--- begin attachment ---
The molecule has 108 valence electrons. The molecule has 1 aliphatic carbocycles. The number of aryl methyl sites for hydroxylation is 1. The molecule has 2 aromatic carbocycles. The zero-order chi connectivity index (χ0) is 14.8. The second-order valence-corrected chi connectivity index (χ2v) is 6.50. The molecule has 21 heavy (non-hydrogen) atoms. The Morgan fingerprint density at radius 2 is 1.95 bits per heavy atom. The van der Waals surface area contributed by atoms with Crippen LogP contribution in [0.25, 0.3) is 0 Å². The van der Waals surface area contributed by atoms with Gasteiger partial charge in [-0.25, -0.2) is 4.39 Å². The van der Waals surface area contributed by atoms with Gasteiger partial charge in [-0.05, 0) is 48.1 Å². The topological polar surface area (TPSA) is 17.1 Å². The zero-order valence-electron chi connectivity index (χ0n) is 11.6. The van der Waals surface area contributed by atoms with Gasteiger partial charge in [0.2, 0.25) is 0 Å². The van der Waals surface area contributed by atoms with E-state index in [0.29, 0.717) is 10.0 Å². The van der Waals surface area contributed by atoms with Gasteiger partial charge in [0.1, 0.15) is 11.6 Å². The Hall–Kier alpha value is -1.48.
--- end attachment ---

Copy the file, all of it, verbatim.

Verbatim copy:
The molecule has 108 valence electrons. The molecule has 1 aliphatic carbocycles. The number of aryl methyl sites for hydroxylation is 1. The molecule has 2 aromatic carbocycles. The zero-order chi connectivity index (χ0) is 14.8. The second-order valence-corrected chi connectivity index (χ2v) is 6.50. The molecule has 21 heavy (non-hydrogen) atoms. The Morgan fingerprint density at radius 2 is 1.95 bits per heavy atom. The van der Waals surface area contributed by atoms with Crippen LogP contribution in [0.25, 0.3) is 0 Å². The van der Waals surface area contributed by atoms with Gasteiger partial charge in [-0.25, -0.2) is 4.39 Å². The van der Waals surface area contributed by atoms with Gasteiger partial charge in [-0.05, 0) is 48.1 Å². The topological polar surface area (TPSA) is 17.1 Å². The zero-order valence-electron chi connectivity index (χ0n) is 11.6. The van der Waals surface area contributed by atoms with Gasteiger partial charge in [0.2, 0.25) is 0 Å². The van der Waals surface area contributed by atoms with E-state index in [0.29, 0.717) is 10.0 Å². The van der Waals surface area contributed by atoms with Gasteiger partial charge in [0.1, 0.15) is 11.6 Å². The Hall–Kier alpha value is -1.48.